WASHINGTON (AP) — The Senate's top Republican is denouncing the way President Barack Obama is going about building support for his position on avoiding the "fiscal cliff."
The White House says Obama intends to hold a series of events aimed at building support for his approach, which includes allowing taxes on the wealthy to rise while extending tax cuts for families earning $250,000 or less.
Those events include a meeting today with small business owners, and one tomorrow with middle-class families.
Senate Republican leader Mitch McConnell says instead of sitting down with lawmakers and "working out an agreement," Obama is "back out on the campaign trail."
Both sides are warning that the impending tax increases and spending cuts set for January could harm the nation's economic recovery, but an agreement still seems far from certain.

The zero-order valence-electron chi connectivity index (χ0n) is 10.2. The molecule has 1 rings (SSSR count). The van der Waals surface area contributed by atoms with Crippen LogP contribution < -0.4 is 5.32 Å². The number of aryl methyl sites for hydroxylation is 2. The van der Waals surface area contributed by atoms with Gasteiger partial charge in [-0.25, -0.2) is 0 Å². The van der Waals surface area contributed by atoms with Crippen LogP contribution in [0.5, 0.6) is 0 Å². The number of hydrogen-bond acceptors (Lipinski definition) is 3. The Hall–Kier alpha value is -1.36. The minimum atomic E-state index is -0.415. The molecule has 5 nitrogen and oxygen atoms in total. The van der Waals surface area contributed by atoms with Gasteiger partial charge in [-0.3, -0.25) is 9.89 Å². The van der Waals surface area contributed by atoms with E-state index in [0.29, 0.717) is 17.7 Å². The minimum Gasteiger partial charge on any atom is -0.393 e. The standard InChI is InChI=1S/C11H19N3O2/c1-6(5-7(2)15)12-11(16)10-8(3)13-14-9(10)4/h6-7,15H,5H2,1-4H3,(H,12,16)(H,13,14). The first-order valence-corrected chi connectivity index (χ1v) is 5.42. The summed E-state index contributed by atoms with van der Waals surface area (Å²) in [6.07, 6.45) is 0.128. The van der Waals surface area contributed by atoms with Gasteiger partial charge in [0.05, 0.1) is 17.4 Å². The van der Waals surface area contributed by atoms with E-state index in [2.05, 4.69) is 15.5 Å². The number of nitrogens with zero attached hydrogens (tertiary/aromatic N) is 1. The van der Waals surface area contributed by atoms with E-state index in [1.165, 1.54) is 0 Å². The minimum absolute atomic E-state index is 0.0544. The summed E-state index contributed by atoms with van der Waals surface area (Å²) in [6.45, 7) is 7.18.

Obama isn't the only one planning to try to build public support for his position. House Republicans are planning to hold events in the coming weeks with small businesses in their districts, to highlight the effect that tax increases could have on small businesses and their employees.
140-c-21-(Mark Smith, AP White House correspondent)-"five weeks away"-AP White House Correspondent Mark Smith reports both sides are making their case in public -- while negotiating in private. (27 Nov 2012)
139-c-20-(Mark Smith, AP White House correspondent)-"year-end tax hikes"-AP White House Correspondent Mark Smith reports the president's heading to the Philadelphia suburbs on Friday to make his case for a deal to avoid the so-called "fiscal cliff." (27 Nov 2012)
APPHOTO NY115: FILE - In this Nov. 21, 2012, file photo, President Barack Obama speaks about the Thanksgiving holiday in the Rose Garden of the White House in Washington. The White House said Tuesday, Nov. 27, that the president plans to make a public case this week for his strategy for dealing with the looming fiscal cliff, traveling to the Philadelphia suburbs Friday as he pressures Republicans to allow tax increases on the wealthy while extending tax cuts for families earning $250,000 or less. (AP Photo/J. Scott Applewhite, File) (21 Nov 2012)